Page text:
This article was first published in the 2018 UEFA Women’s Champions League final programme. Buy the programme here to read the original article.
The dominant European player of the 2000s, Prinz’s goals propelled both Frankfurt and Germany to huge success. Prinz scored with one minute to go in the inaugural UEFA Women’s Cup final of 2002 to confirm Frankfurt’s 2-0 success against Umeå, was superb when they reclaimed the title four years later – striking right at the end of the second leg in the decider versus Potsdam – and was again crucial when the German side became the first three-time winners in 2008. Aside from her finishing, Prinz brought an athleticism and competitive nous that few matched at the time or since. She spent her whole playing career in her hometown (including an early spell with FSV Frankfurt), other than a brief stint in the United States with Carolina Courage.
The brilliant Brazilian has become a world star but it was Sweden she made a second home. At just 18 she moved to Umeå in 2004 and went straight into the team for the semi-final with Brøndby IF, scoring in both legs. Then in the final with Frankfurt, Marta struck three goals over two legs in an incredible 8-0 aggregate success. She was to help Umeå to further finals in 2007 and 2008, suffering narrow defeats, and after a spell in the US came back to Sweden with Tyresö, making the 2014 decider in Lisbon which was won by Wolfsburg. After moving on to Rosengård she returned to America in 2017, but not before taking Swedish nationality. Her skill level has probably been unmatched by any other female football player.
Conny Pohlers’s record as the all-time top scorer was taken by her former Potsdam team-mate in November 2015, even as Mittag has reinvented herself from a centre forward to a player comfortable out wide. Like Pohlers, Mittag also scored on her European debut in Potsdam’s 6-0 defeat of Montpellier Hérault SC in September 2004, and also struck in the final against Djurgårdens IF. Mittag’s second European title with Potsdam came in 2010 and she has continued to star since her 2012 move to Rosengård, who she rejoined last year after spells at Paris and Wolfsburg. Like Prinz and Marta, Mittag never finished as the season’s leading scorer in this competition but over a decade has overtaken them all to be the first to 50 UEFA women’s club goals.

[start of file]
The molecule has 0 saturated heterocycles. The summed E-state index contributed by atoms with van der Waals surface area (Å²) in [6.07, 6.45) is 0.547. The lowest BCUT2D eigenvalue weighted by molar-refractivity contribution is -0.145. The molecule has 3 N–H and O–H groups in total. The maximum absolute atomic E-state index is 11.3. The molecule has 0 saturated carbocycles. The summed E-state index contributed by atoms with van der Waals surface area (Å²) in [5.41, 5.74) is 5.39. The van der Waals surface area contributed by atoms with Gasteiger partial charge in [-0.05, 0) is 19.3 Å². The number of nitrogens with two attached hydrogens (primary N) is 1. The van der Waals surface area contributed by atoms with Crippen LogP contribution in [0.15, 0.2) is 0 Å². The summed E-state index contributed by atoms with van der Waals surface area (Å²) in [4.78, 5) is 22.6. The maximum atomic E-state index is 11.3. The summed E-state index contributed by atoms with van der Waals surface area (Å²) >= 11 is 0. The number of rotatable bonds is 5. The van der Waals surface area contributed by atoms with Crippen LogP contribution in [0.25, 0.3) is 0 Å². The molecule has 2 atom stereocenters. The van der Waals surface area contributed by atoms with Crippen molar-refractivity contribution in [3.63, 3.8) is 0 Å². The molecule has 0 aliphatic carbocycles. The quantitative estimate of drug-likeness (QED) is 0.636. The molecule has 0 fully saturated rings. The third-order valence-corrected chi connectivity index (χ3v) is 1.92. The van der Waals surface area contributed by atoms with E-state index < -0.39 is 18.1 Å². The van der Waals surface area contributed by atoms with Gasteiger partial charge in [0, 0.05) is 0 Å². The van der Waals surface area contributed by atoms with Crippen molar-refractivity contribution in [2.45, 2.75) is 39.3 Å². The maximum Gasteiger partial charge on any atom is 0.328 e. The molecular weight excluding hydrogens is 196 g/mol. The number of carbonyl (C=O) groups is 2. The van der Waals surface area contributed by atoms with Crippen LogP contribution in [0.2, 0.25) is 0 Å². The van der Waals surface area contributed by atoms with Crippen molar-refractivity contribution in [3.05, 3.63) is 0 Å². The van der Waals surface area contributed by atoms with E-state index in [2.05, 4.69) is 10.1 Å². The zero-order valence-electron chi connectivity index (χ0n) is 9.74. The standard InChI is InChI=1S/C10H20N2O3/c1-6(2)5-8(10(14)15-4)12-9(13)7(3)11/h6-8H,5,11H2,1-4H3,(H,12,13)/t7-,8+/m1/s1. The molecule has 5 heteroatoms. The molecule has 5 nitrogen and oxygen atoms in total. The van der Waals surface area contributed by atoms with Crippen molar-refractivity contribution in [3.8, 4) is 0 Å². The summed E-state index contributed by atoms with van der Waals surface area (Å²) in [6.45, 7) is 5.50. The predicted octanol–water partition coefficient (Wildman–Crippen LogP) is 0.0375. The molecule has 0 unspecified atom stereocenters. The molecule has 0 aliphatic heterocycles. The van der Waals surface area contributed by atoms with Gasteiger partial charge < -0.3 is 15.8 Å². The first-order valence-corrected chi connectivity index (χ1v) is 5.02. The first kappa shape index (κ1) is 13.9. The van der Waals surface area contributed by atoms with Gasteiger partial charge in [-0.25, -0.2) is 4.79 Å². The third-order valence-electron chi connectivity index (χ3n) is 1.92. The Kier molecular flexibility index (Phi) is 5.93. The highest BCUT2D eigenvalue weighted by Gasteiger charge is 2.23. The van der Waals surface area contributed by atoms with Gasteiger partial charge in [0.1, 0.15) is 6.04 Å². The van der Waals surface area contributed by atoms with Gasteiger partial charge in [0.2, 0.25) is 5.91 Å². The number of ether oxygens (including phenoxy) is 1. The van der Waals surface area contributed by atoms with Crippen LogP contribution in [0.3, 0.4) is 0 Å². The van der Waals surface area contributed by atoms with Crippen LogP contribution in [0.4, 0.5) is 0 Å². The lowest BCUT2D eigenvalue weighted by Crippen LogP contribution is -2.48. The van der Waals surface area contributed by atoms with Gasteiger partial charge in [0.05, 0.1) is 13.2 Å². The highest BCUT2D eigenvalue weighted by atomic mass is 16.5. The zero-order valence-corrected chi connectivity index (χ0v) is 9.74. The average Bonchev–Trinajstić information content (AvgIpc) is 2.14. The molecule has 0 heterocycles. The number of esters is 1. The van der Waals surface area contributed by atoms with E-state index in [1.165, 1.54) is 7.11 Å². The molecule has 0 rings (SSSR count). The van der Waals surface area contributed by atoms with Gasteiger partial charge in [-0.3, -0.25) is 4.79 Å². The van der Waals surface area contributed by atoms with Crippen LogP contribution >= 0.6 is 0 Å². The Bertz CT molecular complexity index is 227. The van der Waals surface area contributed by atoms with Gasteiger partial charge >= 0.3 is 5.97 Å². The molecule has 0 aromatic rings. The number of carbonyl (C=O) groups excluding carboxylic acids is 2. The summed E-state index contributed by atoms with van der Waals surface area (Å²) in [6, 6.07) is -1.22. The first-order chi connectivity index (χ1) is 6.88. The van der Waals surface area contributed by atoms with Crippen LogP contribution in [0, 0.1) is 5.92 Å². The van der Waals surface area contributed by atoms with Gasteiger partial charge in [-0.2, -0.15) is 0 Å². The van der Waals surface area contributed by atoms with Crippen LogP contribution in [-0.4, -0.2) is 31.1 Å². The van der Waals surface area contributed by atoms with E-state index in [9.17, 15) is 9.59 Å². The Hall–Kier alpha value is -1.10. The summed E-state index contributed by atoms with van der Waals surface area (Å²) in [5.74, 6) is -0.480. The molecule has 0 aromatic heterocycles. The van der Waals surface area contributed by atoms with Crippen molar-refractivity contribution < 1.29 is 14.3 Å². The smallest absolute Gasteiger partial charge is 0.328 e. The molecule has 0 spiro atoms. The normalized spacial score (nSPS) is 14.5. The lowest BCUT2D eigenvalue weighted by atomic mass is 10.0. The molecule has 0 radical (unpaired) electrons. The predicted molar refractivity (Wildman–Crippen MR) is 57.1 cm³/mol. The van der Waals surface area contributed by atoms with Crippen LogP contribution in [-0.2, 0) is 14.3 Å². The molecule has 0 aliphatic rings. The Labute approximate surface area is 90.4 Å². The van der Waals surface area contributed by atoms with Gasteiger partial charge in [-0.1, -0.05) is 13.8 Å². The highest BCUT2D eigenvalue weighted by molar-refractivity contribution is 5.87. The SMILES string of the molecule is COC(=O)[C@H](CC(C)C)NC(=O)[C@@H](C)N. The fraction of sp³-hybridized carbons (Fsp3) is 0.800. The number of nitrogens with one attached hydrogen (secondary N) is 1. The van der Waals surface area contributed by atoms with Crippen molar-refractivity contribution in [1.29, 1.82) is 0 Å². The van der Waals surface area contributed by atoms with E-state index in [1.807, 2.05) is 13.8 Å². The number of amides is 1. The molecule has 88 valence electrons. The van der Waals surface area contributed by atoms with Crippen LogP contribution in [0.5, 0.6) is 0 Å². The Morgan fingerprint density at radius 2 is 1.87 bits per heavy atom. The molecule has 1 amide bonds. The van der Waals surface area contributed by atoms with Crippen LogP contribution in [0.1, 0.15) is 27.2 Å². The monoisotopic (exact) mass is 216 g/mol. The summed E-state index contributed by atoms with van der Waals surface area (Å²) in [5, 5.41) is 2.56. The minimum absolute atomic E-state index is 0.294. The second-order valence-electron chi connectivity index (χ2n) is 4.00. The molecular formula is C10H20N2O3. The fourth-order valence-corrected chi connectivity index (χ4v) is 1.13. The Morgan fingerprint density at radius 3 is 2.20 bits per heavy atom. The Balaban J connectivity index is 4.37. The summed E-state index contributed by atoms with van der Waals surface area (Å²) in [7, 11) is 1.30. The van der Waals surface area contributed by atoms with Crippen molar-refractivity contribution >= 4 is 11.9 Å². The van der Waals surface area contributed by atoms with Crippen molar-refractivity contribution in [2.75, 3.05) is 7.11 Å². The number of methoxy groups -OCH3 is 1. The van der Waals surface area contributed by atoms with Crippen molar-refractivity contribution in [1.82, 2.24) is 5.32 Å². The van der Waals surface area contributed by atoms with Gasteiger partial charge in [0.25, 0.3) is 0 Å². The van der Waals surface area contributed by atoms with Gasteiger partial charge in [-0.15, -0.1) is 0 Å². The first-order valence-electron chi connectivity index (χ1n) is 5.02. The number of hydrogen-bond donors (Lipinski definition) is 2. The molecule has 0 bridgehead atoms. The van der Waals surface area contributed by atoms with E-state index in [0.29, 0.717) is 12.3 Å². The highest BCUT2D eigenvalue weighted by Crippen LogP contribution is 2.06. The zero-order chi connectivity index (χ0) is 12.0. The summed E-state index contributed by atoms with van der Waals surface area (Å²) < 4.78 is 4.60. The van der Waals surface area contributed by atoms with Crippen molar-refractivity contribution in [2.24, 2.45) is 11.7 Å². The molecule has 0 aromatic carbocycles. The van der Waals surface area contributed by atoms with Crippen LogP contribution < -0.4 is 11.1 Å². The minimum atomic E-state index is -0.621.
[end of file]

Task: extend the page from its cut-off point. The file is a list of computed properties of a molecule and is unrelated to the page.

Nobody has scored more final goals than Pohlers with eight, and her four titles came with three different clubs – Pohlers’s incredible strike-rate in the top games ensured her place in the competition’s pantheon. She managed a hat-trick on her European debut for Potsdam against Montpellier in 2004 and by the end of that season she had managed a record 14 goals. That included three over the two legs of the final, something she matched for Frankfurt against Umeå in 2008 (as well as two in Potsdam’s 2006 loss to Frankfurt). In her final two seasons she claimed more titles with Wolfsburg, managing two hat-tricks on their run to the 2014 final after which she retired as, along with Viola Odebrecht, the first four-time winner.
The Irish goalkeeper long held the European appearance record and played a crucial role in Arsenal’s superb string of performances in this tournament’s opening decade, capped by their against-the-odds defeat of Umeå in the 2007 final. Byrne kept two clean sheets as the Gunners won 1-0 on aggregate and in Arsenal’s 12 European seasons they reached the last eight every time and the semis on six occasions, Byrne a stalwart in each of those campaigns. She joined Arsenal in 2000 and remained until 2016, aiding them to 11 league titles and nine FA Women’s Cups. She retired in 2017 after a brief spell at Brighton and Hove Albion LFC.